September 4, 2007
In a recent post on Windows IT Pro’s Industry Bytes blog, one of my colleagues, Caroline Marwitz, asked readers whether they would discourage their children from choosing an IT career. Although salary surveys we’ve done in recent years say that Windows IT professionals are basically content with their jobs, a vocal number, perhaps a minority, are dissatisfied enough with their careers—for reasons such as long hours for relatively low pay and outsourcing—that they’ll steer their kids away from IT.
Opportunity for professional development could be one key to long-term job satisfaction. But what does “professional development” mean to an Exchange Server and Outlook administrator? From an informal survey of several Exchange & Outlook Pro VIP contributors and some Exchange-related forums and blogs, plus my interactions with dozens of IT pros over the years, I’ve discerned these common threads in the professional development theme:
Another important part of professional advancement in IT and messaging specifically is a willingness to try out different IT career areas, as well as finding a mentor, says Winters. “Professional development is a personal thing. I would suggest constant reading and experimenting as key to a successful career. Trainingwise, it depends. I have found conferences to be inspirational and a great place to meet the best in the industry. \[And\] trying to engineer things so you work with people you really respect and developing a mentor type relationship with someone can really help.”
I’m especially interested in knowing what technology areas Exchange and Outlook professionals like you, our readers, should be familiar with, not only to help you do your day-to-day jobs as messaging pros but to help you advance in your careers. You might need to figure out why Exchange isn’t sending mail to a particular domain or restore a user’s lost email, but you also need to be keeping an eye on technologies that your company could adopt in the near future, such as unified messaging or collaboration (SharePoint), and preparing for your next migration—likely to Exchange Server 2007—by learning about new product features and upgrading your skills to work with the technology you're migrating to. Email me and tell me about your career path, what’s helped you advance professionally, and what information you’re looking for to keep you moving forward. Have a great month!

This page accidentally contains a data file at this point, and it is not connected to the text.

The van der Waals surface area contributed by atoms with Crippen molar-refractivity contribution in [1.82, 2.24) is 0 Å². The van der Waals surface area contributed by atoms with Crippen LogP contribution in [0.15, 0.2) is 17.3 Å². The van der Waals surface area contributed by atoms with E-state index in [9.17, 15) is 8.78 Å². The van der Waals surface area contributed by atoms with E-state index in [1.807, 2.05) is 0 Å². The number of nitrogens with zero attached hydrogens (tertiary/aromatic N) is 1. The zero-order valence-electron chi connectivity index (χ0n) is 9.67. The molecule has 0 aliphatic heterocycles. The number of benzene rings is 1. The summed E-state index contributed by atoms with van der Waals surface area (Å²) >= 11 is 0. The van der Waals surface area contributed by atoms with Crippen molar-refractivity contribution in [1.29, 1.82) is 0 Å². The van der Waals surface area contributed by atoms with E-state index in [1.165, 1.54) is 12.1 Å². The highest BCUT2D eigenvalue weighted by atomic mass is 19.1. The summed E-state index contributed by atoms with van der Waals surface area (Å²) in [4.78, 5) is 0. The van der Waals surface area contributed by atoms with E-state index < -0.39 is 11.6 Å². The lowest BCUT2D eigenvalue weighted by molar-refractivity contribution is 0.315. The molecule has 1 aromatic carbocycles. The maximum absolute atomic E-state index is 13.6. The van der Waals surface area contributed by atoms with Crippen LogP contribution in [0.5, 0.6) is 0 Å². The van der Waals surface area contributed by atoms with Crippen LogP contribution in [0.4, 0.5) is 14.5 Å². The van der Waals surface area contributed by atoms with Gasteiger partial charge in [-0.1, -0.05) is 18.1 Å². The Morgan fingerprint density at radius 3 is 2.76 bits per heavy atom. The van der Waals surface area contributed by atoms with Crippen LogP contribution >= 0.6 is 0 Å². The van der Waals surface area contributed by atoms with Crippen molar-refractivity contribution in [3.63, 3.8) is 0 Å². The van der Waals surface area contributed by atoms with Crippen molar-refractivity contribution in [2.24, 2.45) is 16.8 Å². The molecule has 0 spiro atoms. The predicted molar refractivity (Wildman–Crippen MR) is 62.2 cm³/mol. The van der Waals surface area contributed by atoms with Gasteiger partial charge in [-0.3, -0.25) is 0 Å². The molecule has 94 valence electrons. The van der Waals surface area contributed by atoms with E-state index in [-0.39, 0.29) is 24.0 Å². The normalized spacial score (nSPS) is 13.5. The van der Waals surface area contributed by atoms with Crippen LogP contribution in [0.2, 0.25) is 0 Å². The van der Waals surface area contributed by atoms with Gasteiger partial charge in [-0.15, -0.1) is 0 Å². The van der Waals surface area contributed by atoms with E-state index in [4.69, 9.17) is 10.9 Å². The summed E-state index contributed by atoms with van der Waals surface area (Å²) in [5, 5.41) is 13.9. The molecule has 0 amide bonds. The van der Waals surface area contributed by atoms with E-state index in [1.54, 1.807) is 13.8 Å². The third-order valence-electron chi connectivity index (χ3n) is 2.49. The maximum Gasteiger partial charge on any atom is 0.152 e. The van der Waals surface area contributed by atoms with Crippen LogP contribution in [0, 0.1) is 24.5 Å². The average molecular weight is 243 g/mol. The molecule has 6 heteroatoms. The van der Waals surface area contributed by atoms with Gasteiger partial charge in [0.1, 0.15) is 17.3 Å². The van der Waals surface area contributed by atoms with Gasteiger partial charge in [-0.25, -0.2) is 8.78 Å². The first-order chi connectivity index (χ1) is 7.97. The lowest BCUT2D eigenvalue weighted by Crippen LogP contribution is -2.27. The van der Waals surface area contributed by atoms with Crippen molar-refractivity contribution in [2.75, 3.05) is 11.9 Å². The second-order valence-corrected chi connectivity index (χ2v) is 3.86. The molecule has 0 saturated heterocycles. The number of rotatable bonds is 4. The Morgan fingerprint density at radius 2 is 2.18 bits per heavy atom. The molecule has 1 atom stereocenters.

—Anne Grubb, Exchange & Outlook Pro VIP Editor
Need help making Outlook 2007 and Microsoft SharePoint Portal Server 2007 work together? Check out these articles by Siegfried Jagott, free to all registered users, which explain Outlook-SharePoint integration feature by feature.
If you're someone who prefers your newsletters in printed form, check out this .pdf. It contains all the scheduled feature articles posted on the Exchange & Outlook Pro VIP Web site in August. Print and enjoy!
"Strategies for Migrating Public Folders to SharePoint," by Paul Robichaux"Outlook Tips & Techniques," by William Lefkovics
"Troubleshooting DNS Problems in an Exchange Environment, Part 2," by Sekou Page
Coming September 18
As a messaging administrator, meeting technical problems head-on is a regular part of your job. Share your Exchange and Outlook discoveries, comments, solutions to problems, and experiences with messaging-related products with your fellow Exchange & Outlook Pro VIP readers. Email your written solutions to email@example.com. Please include your full name and phone number. We edit submissions for style, grammar, and length. If we publish your submission, you'll get $100.